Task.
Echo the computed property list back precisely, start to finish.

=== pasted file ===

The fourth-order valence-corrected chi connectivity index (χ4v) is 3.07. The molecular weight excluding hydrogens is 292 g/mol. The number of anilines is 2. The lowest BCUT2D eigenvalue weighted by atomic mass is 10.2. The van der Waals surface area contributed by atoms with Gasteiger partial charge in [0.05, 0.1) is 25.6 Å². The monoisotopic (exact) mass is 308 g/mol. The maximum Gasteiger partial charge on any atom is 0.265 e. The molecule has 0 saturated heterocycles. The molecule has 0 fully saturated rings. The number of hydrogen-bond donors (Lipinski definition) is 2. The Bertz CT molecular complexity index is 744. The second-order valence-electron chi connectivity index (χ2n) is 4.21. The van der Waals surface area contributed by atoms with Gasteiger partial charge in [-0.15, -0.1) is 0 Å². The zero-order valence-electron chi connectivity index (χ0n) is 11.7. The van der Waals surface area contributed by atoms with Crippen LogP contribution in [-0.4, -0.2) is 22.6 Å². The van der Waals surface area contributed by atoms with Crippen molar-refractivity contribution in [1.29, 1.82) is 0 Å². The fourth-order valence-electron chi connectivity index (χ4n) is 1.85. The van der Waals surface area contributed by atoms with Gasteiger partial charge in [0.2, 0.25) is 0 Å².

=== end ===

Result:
The fourth-order valence-corrected chi connectivity index (χ4v) is 3.07. The molecular weight excluding hydrogens is 292 g/mol. The number of anilines is 2. The lowest BCUT2D eigenvalue weighted by atomic mass is 10.2. The van der Waals surface area contributed by atoms with Gasteiger partial charge in [0.05, 0.1) is 25.6 Å². The monoisotopic (exact) mass is 308 g/mol. The maximum Gasteiger partial charge on any atom is 0.265 e. The molecule has 0 saturated heterocycles. The molecule has 0 fully saturated rings. The number of hydrogen-bond donors (Lipinski definition) is 2. The Bertz CT molecular complexity index is 744. The second-order valence-electron chi connectivity index (χ2n) is 4.21. The van der Waals surface area contributed by atoms with Gasteiger partial charge in [-0.15, -0.1) is 0 Å². The zero-order valence-electron chi connectivity index (χ0n) is 11.7. The van der Waals surface area contributed by atoms with Crippen LogP contribution in [-0.4, -0.2) is 22.6 Å². The van der Waals surface area contributed by atoms with Crippen molar-refractivity contribution in [1.29, 1.82) is 0 Å². The fourth-order valence-electron chi connectivity index (χ4n) is 1.85. The van der Waals surface area contributed by atoms with Gasteiger partial charge in [0.2, 0.25) is 0 Å².